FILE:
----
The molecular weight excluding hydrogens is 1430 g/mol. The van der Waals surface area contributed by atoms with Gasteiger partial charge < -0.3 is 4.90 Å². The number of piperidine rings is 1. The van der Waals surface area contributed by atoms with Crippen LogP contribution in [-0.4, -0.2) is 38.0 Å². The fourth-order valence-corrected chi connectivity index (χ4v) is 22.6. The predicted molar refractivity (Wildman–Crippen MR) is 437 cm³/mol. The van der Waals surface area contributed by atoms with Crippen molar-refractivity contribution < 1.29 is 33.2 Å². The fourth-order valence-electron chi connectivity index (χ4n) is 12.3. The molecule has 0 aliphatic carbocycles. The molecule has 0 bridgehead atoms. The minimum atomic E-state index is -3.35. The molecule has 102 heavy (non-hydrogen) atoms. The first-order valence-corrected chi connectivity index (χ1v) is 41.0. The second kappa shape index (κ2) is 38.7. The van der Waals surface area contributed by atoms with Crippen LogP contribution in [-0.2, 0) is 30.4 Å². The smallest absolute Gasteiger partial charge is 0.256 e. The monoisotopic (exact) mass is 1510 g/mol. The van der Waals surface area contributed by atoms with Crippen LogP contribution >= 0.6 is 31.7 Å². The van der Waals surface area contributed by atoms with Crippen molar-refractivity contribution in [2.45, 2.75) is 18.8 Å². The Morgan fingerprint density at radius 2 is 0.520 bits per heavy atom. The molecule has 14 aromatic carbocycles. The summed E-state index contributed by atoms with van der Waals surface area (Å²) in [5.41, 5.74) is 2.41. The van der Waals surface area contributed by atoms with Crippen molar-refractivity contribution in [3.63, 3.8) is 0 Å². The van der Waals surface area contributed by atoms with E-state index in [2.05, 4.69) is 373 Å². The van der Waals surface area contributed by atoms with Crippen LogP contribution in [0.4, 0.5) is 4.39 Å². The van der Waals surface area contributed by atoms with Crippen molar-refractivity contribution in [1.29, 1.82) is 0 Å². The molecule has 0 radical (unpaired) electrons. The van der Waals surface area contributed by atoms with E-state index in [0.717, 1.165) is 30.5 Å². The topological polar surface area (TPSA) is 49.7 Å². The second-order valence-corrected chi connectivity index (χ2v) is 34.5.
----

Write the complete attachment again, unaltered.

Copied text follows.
The molecular weight excluding hydrogens is 1430 g/mol. The van der Waals surface area contributed by atoms with Gasteiger partial charge < -0.3 is 4.90 Å². The number of piperidine rings is 1. The van der Waals surface area contributed by atoms with Crippen LogP contribution in [-0.4, -0.2) is 38.0 Å². The fourth-order valence-corrected chi connectivity index (χ4v) is 22.6. The predicted molar refractivity (Wildman–Crippen MR) is 437 cm³/mol. The van der Waals surface area contributed by atoms with Crippen molar-refractivity contribution < 1.29 is 33.2 Å². The fourth-order valence-electron chi connectivity index (χ4n) is 12.3. The molecule has 0 aliphatic carbocycles. The molecule has 0 bridgehead atoms. The minimum atomic E-state index is -3.35. The molecule has 102 heavy (non-hydrogen) atoms. The first-order valence-corrected chi connectivity index (χ1v) is 41.0. The second kappa shape index (κ2) is 38.7. The van der Waals surface area contributed by atoms with Crippen LogP contribution in [-0.2, 0) is 30.4 Å². The smallest absolute Gasteiger partial charge is 0.256 e. The monoisotopic (exact) mass is 1510 g/mol. The van der Waals surface area contributed by atoms with Crippen LogP contribution >= 0.6 is 31.7 Å². The van der Waals surface area contributed by atoms with Crippen molar-refractivity contribution in [2.45, 2.75) is 18.8 Å². The Morgan fingerprint density at radius 2 is 0.520 bits per heavy atom. The molecule has 14 aromatic carbocycles. The summed E-state index contributed by atoms with van der Waals surface area (Å²) in [5.41, 5.74) is 2.41. The van der Waals surface area contributed by atoms with Crippen molar-refractivity contribution in [3.63, 3.8) is 0 Å². The van der Waals surface area contributed by atoms with E-state index in [2.05, 4.69) is 373 Å². The van der Waals surface area contributed by atoms with Crippen LogP contribution in [0.4, 0.5) is 4.39 Å². The van der Waals surface area contributed by atoms with Crippen molar-refractivity contribution in [1.29, 1.82) is 0 Å². The molecule has 0 radical (unpaired) electrons. The van der Waals surface area contributed by atoms with E-state index in [0.717, 1.165) is 30.5 Å². The topological polar surface area (TPSA) is 49.7 Å². The second-order valence-corrected chi connectivity index (χ2v) is 34.5.